In what was not an intentional move, I’ve just finished another novel (“The Great Indoors” by Sabine Durrant) that included a main character looking back on her life and wondering about “the one who got away.” Much like in the last book, Martha gets another shot at the failed relationship (though in this one, there is a second past relationship that she also considers pursuing). This book also brings forth the dreaded reunion scenario, and while seemingly devoid of 80s music (unlike the last book), it does also reveal conflicting perceptions– how the main character perceived herself versus how she was perceived by others.
The pattern that I’m seeing with these books, besides the obvious, is that the characters are getting a fairytale ending, of a sort, while realizing that ending was for the person they used to be and that there were very good reasons that things didn’t work out the first time. I think it’s a realization many of us come to even when we fantasize about what we’d do differently if we could get a chance to go back in time.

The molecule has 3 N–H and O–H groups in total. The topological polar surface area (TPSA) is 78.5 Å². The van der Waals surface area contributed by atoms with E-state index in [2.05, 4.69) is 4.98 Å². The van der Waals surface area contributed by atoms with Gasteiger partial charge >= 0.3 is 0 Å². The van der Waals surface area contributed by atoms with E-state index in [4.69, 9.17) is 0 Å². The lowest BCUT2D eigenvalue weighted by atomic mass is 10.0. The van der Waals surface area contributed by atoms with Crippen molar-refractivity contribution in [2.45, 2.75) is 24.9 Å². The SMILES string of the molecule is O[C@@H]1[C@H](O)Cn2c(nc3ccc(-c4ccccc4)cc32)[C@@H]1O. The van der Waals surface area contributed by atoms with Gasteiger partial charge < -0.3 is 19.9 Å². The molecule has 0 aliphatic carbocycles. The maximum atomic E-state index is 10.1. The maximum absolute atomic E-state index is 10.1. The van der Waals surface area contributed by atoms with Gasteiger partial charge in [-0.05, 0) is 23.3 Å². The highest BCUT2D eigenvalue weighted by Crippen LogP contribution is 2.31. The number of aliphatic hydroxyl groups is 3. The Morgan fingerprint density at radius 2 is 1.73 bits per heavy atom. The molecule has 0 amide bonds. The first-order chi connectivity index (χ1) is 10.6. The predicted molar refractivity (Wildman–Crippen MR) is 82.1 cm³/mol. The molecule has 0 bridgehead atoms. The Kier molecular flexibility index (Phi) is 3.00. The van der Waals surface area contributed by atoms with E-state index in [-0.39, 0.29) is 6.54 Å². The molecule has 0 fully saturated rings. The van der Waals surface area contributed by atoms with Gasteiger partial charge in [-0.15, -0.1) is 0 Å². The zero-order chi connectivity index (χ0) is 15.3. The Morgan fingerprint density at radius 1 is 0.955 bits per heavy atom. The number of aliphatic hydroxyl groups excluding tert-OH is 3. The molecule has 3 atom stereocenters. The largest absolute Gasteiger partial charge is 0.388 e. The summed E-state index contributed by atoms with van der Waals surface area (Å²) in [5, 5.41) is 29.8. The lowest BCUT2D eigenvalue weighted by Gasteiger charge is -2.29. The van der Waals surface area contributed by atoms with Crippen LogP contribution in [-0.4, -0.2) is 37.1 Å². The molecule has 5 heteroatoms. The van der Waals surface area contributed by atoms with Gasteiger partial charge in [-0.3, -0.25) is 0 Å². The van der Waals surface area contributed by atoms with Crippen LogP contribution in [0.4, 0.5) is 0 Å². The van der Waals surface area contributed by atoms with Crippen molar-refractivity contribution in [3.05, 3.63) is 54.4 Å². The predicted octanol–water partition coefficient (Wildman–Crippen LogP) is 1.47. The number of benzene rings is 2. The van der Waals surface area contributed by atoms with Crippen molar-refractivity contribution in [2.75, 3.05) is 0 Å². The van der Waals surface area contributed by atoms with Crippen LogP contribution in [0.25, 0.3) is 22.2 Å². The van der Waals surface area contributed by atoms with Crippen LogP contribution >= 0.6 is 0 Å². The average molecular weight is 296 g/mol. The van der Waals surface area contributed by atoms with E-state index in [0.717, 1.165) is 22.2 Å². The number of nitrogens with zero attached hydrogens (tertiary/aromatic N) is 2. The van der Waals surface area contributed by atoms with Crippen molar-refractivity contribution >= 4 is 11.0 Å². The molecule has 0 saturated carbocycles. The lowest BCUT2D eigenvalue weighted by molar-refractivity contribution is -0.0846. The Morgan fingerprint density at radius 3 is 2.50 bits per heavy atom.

This book was particularly intriguing to me because you got to see Martha change within the confines of this story, and not just recognize the change from flashbacks, or what we are told. This character is growing, becoming more independent, less rigid and more self-aware. All her relationships change by the end of the book, but none more so than the relationship she has with herself.
And on a purely superficial note, I now want to run an antique shop in England. I’m guessing that urge will pass eventually.